Second segment of a three-part article
By William Madigan and Dr. Jacquelyn Gamino
Tutorials and group/teamwork, which are endemic to the AVID elective, are supported by several educational philosophers such as Spencer Kagan of University of California Irvine and great Russian linguist Lev Vygotsky to name a few. Kagan is one of the noted champions of team or cooperative learning. Vygotsky, the creator of the “zone of proximal development,” noted that the best teaching is really facilitating the problem solving of the student – not giving them the answers.
The AVID tutorials provide not only an opportunity to improve performance in core subjects, but also a chance for students to interact with caring adults. As such the tutors act as mentors to encourage and enhance the students’ learning. Neuroscience shows that when we receive positive feedback from others, the dopamine system responds by providing us with internally rewarding neurochemicals that promote brain health.
On Kagan’s Facebook site, the basic guiding description of his work is found and obviously parallels the vision of the AVID elective tutorials and the inclusive goals of the AVID “Family” atmosphere:
“Dr. Kagan created simple ‘structures’ that allow teachers to guide the interaction of students. Kagan's structures not only lead to greater cooperativeness; they have proven positive results in many areas, including greater academic achievement, improved ethnic relations, enhanced self-esteem, harmonious classroom climate, and the development of social skills and character virtues. Kagan Structures align instruction with how the brain best learns and engage the range of multiple intelligences.”
AVID, too has had great success with its tutoring model, which shares the same goals as Kagan’s cooperative vision. However, AVID has synthesized a more specific set of elements into the tutorial that make it unique. The reflective questioning and Socratic methods utilized in the AVID tutorial setting mirror Vygotsky’s “Zone of proximal development” where the primary goal is guiding – not telling – the student to understanding through the use of “think alouds,” and by asking probing and critical questions. The tutor, almost like a psychologist, asks probing questions and requires the student to discover their answers with the help of their fellow AVID students. Tutors as well as AVID teachers are trained to guide the student to finding their own answer with the knowledge they own. They know that Vygotsky is right: the students should only be given enough clues and information to solve problems and challenges on their own.
When students are involved with a caring guide like an AVID tutor, and they are able to collaborate with their peers, their anxiety is reduced. What the great linguist Steven Krashen called the “affective filter” is diminished when the task – however rigorous – is shared. Educational tasks done alone with the additional possibility of being individually called on by the teacher elicit great anxiety. If anxiety is persistent (such as a non-collaborative environment might induce) the amygdala in our primitive brain is activated excessively, and the brain releases cortisol or stress hormones, which may be detrimental to brain function. The higher-level cognitive skills are weakened or even shut off completely when anxiety is present. Thus, the structure and practices of the AVID elective tutorial are well suited to problem solving and learning in a safe but challenging, brain-healthy environment.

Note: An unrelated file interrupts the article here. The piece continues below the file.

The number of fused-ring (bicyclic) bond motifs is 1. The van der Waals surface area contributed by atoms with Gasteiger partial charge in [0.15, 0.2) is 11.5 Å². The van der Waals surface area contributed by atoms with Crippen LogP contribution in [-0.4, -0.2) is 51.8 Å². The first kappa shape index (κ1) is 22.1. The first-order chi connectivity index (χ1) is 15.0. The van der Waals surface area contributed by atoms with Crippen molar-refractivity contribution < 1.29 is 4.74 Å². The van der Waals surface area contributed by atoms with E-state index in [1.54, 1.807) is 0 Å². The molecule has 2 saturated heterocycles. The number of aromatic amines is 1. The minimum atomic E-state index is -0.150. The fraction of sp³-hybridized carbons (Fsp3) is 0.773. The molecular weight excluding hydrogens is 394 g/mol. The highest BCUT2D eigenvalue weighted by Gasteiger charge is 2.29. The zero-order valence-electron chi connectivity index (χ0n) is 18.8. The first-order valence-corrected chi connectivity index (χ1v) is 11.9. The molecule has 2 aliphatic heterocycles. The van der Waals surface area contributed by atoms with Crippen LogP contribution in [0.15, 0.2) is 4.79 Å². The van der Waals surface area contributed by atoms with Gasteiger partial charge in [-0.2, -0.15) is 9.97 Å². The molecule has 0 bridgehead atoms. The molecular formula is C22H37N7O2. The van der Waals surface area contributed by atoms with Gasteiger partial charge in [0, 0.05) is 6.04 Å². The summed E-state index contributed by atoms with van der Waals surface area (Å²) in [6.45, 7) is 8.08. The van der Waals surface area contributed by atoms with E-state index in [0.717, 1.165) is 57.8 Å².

Besides these immediate benefits from the AVID tutorial, the group/team atmosphere of the AVID elective is also important in the long term. In fact positive, “pro-social” behavior increases when we identify ourselves as part of a cohesive team or “family.” As Dr. Larry Brendtro states in his book Deep Brain Learning,
“Group belonging seems to automatically prime altruistic behavior. In 1920, social psychologist William McDougall wrote that loyalty towards members of one’s group was the principle moralizing force in society. Modern research confirms this view. When we feel we belong to a group, our in-group empathy programs kick in and activate pro-social behavior without any need for external rewards.”
The AVID elective family/team can even have a profound effect on interracial cooperation. Research into negative amygdala reactions based on racial prejudice have also shown that if a person of another race or ethnicity is wearing the same team jersey as you are, the brain actually reacts less fearfully. So, if we set up teams or groups well, they can even mitigate some interracial friction. Being in the AVID “family” and having shared goals does much to smooth over issues such as prejudice.
During the adolescent years, the desire and need to belong to a group beyond the family is extremely important, as the brain systems develop and mature. When students are exposed to the healthy peer relationships provided by the AVID elective, the reward system of the brain becomes activated. The sense of belonging to a peer group provides a rush of rewarding dopamine to the brain.
In addition to the neural benefits of collaboration, the AVID elective’s emphasis on writing and reading develops the brain networks that support higher-order cognitive processes. By teaching the students to think and write critically, the frontal lobes are engaged and the networks strengthened. Writing summaries helps the student filter information in order to hone in and condense key points rather than simply regurgitate isolated facts. Writing gives AVID students a chance to express their thoughts cohesively, reading and re-reading what one has written helps develop the ability to organize and clarify the thinking process.
Tomorrow, read the final Brain Week blog: “The Brain and the AVID teacher”